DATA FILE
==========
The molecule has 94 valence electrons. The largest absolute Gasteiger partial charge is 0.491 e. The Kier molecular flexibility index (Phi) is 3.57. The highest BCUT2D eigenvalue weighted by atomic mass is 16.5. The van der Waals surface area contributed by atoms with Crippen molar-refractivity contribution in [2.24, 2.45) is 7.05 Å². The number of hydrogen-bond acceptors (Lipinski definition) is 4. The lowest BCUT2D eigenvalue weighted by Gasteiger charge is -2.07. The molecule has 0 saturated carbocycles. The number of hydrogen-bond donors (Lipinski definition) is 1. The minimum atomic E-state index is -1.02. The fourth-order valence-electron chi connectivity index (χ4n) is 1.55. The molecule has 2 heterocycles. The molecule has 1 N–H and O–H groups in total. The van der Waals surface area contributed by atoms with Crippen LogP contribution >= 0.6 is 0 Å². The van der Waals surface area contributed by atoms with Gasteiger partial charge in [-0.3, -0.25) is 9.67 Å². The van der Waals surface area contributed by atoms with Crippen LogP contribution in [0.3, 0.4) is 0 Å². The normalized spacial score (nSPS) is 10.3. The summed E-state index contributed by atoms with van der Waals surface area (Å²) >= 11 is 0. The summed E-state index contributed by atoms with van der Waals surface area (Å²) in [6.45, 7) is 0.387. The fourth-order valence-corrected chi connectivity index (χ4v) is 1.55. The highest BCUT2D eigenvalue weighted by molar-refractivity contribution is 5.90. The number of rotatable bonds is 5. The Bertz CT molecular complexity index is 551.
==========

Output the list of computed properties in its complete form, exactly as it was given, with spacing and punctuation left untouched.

The molecule has 94 valence electrons. The largest absolute Gasteiger partial charge is 0.491 e. The Kier molecular flexibility index (Phi) is 3.57. The highest BCUT2D eigenvalue weighted by atomic mass is 16.5. The van der Waals surface area contributed by atoms with Crippen molar-refractivity contribution in [2.24, 2.45) is 7.05 Å². The number of hydrogen-bond acceptors (Lipinski definition) is 4. The lowest BCUT2D eigenvalue weighted by Gasteiger charge is -2.07. The molecule has 0 saturated carbocycles. The number of hydrogen-bond donors (Lipinski definition) is 1. The minimum atomic E-state index is -1.02. The fourth-order valence-electron chi connectivity index (χ4n) is 1.55. The molecule has 2 heterocycles. The molecule has 1 N–H and O–H groups in total. The van der Waals surface area contributed by atoms with Crippen LogP contribution >= 0.6 is 0 Å². The van der Waals surface area contributed by atoms with Gasteiger partial charge in [-0.3, -0.25) is 9.67 Å². The van der Waals surface area contributed by atoms with Crippen LogP contribution in [0.3, 0.4) is 0 Å². The normalized spacial score (nSPS) is 10.3. The summed E-state index contributed by atoms with van der Waals surface area (Å²) >= 11 is 0. The summed E-state index contributed by atoms with van der Waals surface area (Å²) in [6.45, 7) is 0.387. The fourth-order valence-corrected chi connectivity index (χ4v) is 1.55. The highest BCUT2D eigenvalue weighted by molar-refractivity contribution is 5.90. The number of rotatable bonds is 5. The Bertz CT molecular complexity index is 551.